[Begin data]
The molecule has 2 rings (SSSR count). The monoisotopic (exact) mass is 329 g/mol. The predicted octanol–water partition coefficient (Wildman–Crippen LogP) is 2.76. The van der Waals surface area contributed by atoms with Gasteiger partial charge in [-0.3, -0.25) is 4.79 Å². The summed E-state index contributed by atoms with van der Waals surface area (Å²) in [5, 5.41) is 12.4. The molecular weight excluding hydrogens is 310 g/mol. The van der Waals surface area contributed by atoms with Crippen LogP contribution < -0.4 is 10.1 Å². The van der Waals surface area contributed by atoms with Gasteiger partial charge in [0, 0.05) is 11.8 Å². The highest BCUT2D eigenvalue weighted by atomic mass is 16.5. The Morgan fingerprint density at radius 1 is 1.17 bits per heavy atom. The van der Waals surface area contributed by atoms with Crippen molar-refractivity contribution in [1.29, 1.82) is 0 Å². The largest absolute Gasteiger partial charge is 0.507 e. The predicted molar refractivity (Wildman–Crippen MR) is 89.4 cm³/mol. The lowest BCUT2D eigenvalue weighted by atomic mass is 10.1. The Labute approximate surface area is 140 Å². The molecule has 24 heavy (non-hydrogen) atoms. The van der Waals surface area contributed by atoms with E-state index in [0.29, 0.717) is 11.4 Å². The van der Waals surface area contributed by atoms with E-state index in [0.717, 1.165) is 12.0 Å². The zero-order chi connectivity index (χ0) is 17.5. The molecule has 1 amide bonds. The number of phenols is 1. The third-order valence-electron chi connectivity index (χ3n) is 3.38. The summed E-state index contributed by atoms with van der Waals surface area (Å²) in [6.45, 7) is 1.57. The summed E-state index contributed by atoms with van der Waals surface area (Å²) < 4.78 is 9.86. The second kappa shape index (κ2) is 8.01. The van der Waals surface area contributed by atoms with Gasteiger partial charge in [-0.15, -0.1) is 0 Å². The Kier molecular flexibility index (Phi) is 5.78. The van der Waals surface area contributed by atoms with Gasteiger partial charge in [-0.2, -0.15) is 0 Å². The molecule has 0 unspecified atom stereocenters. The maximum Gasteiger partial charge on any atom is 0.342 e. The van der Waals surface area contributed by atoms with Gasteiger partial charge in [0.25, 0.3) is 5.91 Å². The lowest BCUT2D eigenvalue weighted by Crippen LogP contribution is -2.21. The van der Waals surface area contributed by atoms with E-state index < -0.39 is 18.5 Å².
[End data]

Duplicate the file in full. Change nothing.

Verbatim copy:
The molecule has 2 rings (SSSR count). The monoisotopic (exact) mass is 329 g/mol. The predicted octanol–water partition coefficient (Wildman–Crippen LogP) is 2.76. The van der Waals surface area contributed by atoms with Gasteiger partial charge in [-0.3, -0.25) is 4.79 Å². The summed E-state index contributed by atoms with van der Waals surface area (Å²) in [5, 5.41) is 12.4. The molecular weight excluding hydrogens is 310 g/mol. The van der Waals surface area contributed by atoms with Crippen LogP contribution < -0.4 is 10.1 Å². The van der Waals surface area contributed by atoms with Gasteiger partial charge in [0, 0.05) is 11.8 Å². The highest BCUT2D eigenvalue weighted by atomic mass is 16.5. The Morgan fingerprint density at radius 1 is 1.17 bits per heavy atom. The van der Waals surface area contributed by atoms with Crippen molar-refractivity contribution in [1.29, 1.82) is 0 Å². The largest absolute Gasteiger partial charge is 0.507 e. The predicted molar refractivity (Wildman–Crippen MR) is 89.4 cm³/mol. The lowest BCUT2D eigenvalue weighted by atomic mass is 10.1. The Labute approximate surface area is 140 Å². The molecule has 24 heavy (non-hydrogen) atoms. The van der Waals surface area contributed by atoms with E-state index in [0.29, 0.717) is 11.4 Å². The van der Waals surface area contributed by atoms with E-state index in [0.717, 1.165) is 12.0 Å². The zero-order chi connectivity index (χ0) is 17.5. The molecule has 1 amide bonds. The number of phenols is 1. The third-order valence-electron chi connectivity index (χ3n) is 3.38. The summed E-state index contributed by atoms with van der Waals surface area (Å²) in [6.45, 7) is 1.57. The summed E-state index contributed by atoms with van der Waals surface area (Å²) < 4.78 is 9.86. The second kappa shape index (κ2) is 8.01. The van der Waals surface area contributed by atoms with Gasteiger partial charge in [-0.15, -0.1) is 0 Å². The Kier molecular flexibility index (Phi) is 5.78. The van der Waals surface area contributed by atoms with Gasteiger partial charge in [-0.2, -0.15) is 0 Å². The molecule has 0 unspecified atom stereocenters. The maximum Gasteiger partial charge on any atom is 0.342 e. The van der Waals surface area contributed by atoms with Gasteiger partial charge in [0.25, 0.3) is 5.91 Å². The lowest BCUT2D eigenvalue weighted by Crippen LogP contribution is -2.21. The van der Waals surface area contributed by atoms with E-state index < -0.39 is 18.5 Å².